Oakton Outlook

USMCA

What is and how is it different from NAFTA.

Sahithi Jammulamadaka, Editorial Board

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   USMCA, the new NAFTA (North American Free Trade Agreement), is the United States Mexico and Canada trade agreement. According to Trump, NAFTA was “the worst trade deal maybe ever signed anywhere” and turned it into “a wonderful new trade deal” and the “most important trade deal we’ve ever made, by far.” Though he has advertised it that way, the United States, Mexico, and Canada have made some significant changes, but by no means is this a “new trade deal”, it’s merely an updated version of NAFTA.

   A good change about the new trade agreement is the segment on cars. The Mexicans and Canadians agreed to have 75% of parts for cars that they build to export within North America, will be made in North America in order to qualify for duty-free treatment, as opposed to the 62.5% in NAFTA. They also agreed to the U.S. demand of having 45% of North American cars be built by workers earning at least $16 per hour by 2023, posing a higher minimum wage. This was more aimed towards Mexico, as the U.S. and Canadian automakers already pay this fee and much more. The downside to this is that cars will probably be more expensive in the future.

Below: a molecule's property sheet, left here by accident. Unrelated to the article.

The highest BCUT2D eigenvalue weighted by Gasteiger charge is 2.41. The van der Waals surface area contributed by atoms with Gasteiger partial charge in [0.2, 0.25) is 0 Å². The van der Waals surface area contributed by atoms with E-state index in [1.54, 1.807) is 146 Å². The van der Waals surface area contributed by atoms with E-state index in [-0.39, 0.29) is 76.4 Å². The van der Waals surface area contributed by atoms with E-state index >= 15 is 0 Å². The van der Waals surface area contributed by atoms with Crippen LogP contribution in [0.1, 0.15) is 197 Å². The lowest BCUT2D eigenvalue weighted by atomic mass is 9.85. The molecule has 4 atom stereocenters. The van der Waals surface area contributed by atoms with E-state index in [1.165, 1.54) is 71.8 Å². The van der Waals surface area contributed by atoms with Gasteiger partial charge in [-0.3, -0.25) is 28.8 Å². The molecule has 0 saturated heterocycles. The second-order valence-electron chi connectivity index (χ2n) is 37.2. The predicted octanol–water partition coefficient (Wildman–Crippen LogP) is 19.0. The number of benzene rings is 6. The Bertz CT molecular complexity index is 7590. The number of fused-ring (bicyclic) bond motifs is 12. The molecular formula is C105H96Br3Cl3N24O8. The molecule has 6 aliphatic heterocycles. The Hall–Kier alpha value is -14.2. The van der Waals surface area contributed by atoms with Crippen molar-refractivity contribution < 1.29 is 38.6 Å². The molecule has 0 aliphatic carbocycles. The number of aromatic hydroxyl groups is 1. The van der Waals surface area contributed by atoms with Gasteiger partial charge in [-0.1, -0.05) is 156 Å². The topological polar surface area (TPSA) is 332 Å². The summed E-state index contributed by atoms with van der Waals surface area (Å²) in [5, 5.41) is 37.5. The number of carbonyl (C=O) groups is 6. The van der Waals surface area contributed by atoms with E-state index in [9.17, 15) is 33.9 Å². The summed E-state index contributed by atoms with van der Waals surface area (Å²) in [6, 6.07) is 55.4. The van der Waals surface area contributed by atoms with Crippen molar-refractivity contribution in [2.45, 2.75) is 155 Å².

Another thing that the U.S. has sort of succeeded in was the modest opening of Canada’s dairy market. In exchange for this, The Trump Administration dropped its insistence that one of three NAFTA dispute settlement chapters be deleted, but it prevailed in getting rid of another, having to do with disputes between businesses and governments. Canadian businesses can no longer challenge U.S. government policies and vice versa. That chapter survived with regard to disputes between Mexico and the United States but in a limited form.

   American dairy farmers increased access to Canada will not offset the losses they are likely to suffer from Chinese and Mexican tariffs that were imposed in retaliation for Trump’s tariffs on aluminum and steel, according to a study performed in August for the U.S. Dairy Export Council. Those tariffs will remain in place for the time being.

   While these may be short-term victories for America, it risks undermining long-term interests. Indeed, while the U.S. gained a few minor, discrete achievements in these talks, Trump’s approach in the renegotiations have likely undermined broader long-term American interests. As a global power, the U.S. has sought to exert influence by investing in “soft power,” the ability to convince other countries their own interests, in fact, align with those of the U.S. In seeking to squeeze a few more dimes out of Canada and Mexico, Trump is telling America’s allies that they should no longer be so inviting of American power. Since Trump’s election, a number of U.S. allies have already taken steps to balance against U.S. power and diversify their interests away from America. The U.S. approach to NAFTA renegotiation should only accelerate this trend.

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